There’s more than one way to put on a literary festival. Held around the world, they range in size and focus, some bringing in big-name authors while others draw regional writers. Some incorporate conferences or workshops, others offers booths where authors and publishers can sell their wares. The important thing is to a find a sustainable formula. Celebrating its 10th anniversary, with events running from Thursday, Sept. 8, through Saturday, Sept. 10, the Carolina Mountains Literary Festival has done that.
“We do try to get a lot of debut authors,” says Kathy Weisfeld, festival president. That’s part of the objective of the event, along with creating “a literary community which is in dialogue with readers, aspiring writers, and established authors about craft and ideas of sustaining merit,” according to the festival’s mission statement.
“We’re also affiliated with the Avery Mitchell Yancy Regional Library. They let us know about new authors,” says Weisfeld. In that category this year are Cindy McMahon, a semifinalist for the Thomas Wolfe Memorial Literary Award for her memoir, Fresh Water from Old Wells; James McTeer, who won the 2015 South Carolina First Novel Prize for his work Minnow; and Chad Rohl, who published the graphic novel Heavy Sketches Among Worldly Distractions.
But the festival also brings a number of well-known writers, such as former North Carolina Poet Laureate Fred Chappell (he will give the keynote address at the sold-out Friday banquet), New York Times best-selling author Leigh Ann Henion, and Pulitzer Prize finalist David Haskell.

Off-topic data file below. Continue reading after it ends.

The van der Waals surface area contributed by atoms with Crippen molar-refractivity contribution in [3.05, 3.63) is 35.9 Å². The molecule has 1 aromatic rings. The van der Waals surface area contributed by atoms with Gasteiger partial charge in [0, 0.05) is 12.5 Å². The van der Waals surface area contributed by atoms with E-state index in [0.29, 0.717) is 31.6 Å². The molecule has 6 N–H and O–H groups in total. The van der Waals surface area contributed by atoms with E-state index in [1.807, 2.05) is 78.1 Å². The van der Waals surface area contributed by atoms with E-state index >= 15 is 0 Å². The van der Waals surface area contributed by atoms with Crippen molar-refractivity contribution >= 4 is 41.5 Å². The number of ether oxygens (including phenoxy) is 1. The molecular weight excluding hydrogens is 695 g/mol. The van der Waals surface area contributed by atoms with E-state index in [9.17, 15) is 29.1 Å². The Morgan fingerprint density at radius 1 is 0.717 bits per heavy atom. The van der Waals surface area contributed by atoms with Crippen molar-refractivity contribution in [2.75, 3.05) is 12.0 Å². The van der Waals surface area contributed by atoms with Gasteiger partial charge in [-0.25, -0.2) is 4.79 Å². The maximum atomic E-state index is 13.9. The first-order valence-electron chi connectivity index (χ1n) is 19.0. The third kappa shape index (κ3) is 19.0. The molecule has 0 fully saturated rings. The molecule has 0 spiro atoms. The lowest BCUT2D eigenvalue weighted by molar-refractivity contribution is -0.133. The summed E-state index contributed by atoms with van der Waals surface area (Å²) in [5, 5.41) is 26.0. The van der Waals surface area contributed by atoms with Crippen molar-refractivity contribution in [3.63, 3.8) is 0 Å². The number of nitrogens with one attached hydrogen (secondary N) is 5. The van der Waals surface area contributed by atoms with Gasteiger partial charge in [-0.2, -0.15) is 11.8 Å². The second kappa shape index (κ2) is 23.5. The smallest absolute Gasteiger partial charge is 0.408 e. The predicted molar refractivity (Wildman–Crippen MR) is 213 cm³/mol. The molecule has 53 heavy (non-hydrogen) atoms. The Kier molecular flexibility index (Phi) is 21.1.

Haskell, who penned the literary scientific work The Forest Unseen: A Year’s Watch in Nature, is the Saturday night keynote speaker. He takes part in the the Carolina Mountains Literary Festival as a collaboration with the AMY Regional Library and the N.C. Humanities Council Pulitzer Initiative grant.
If the genres represented — from science to memoir and poetry to fiction — seem wide-ranging, there is a through-line: The theme for this year’s festival is “Journey out, journey in.” “We have authors whose books are about travel and authors who have written more personal journeys to self-discovery, to forgiveness, to self-awareness,” says Weisfeld.
Even the food authors (including Lauren Faulkenberry, who contributed to the anthology Hungry for Home: Stories of Food from Across the Carolinas and former Short Street Cakes owner Jodi Rhoden, who wrote Cake Ladies: Celebrating a Southern Tradition) fit into the topic of journeys. “Partly why we chose them is that they traveled through the South to find the recipes,” says Weisfeld.
But when it comes to well-traveled literature, it’s hard to surpass the miles covered in Wayfaring Strangers: The Musical Voyage from Scotland and Ulster to Appalachia. That tome, published in 2014, is the joint effort of Scottish radio broadcaster Fiona Ritchie (known for the NPR program “Thistle and Shamrock”) and former Warren Wilson College President Doug Orr. It covers the history of the WNC’s traditional music as carried to the region by Scots-Irish settlers. Orr and his wife, Darcy, both musicians, perform a free concert on Thursday night to kick off the literary festival.
Friday and Saturday programming is a mix of ticketed workshops (mostly sold out at press time) and free presentations, including readings, panel discussions and book signings. Asheville Playback Theatre has planned a program in which audience members will share stories, and the performers will then act them out. The three-day schedule is planned to appeal to readers as much as to writers. “Part of the draw of the festival is that it is informal,” says Weisfeld. Downtown Burnsville has a number of restaurants, is easily walkable and offers plenty of opportunities for authors, presenters and attendees to meet, relax and get to know each other.
“The Nu Wray Inn is there and they have all these porch rockers. … The bookstore is in the town center, and that’s a big space where people hang out and talk. The town square has benches,” says Weisfeld. “That’s what’s great about the festival — it’s interactive.”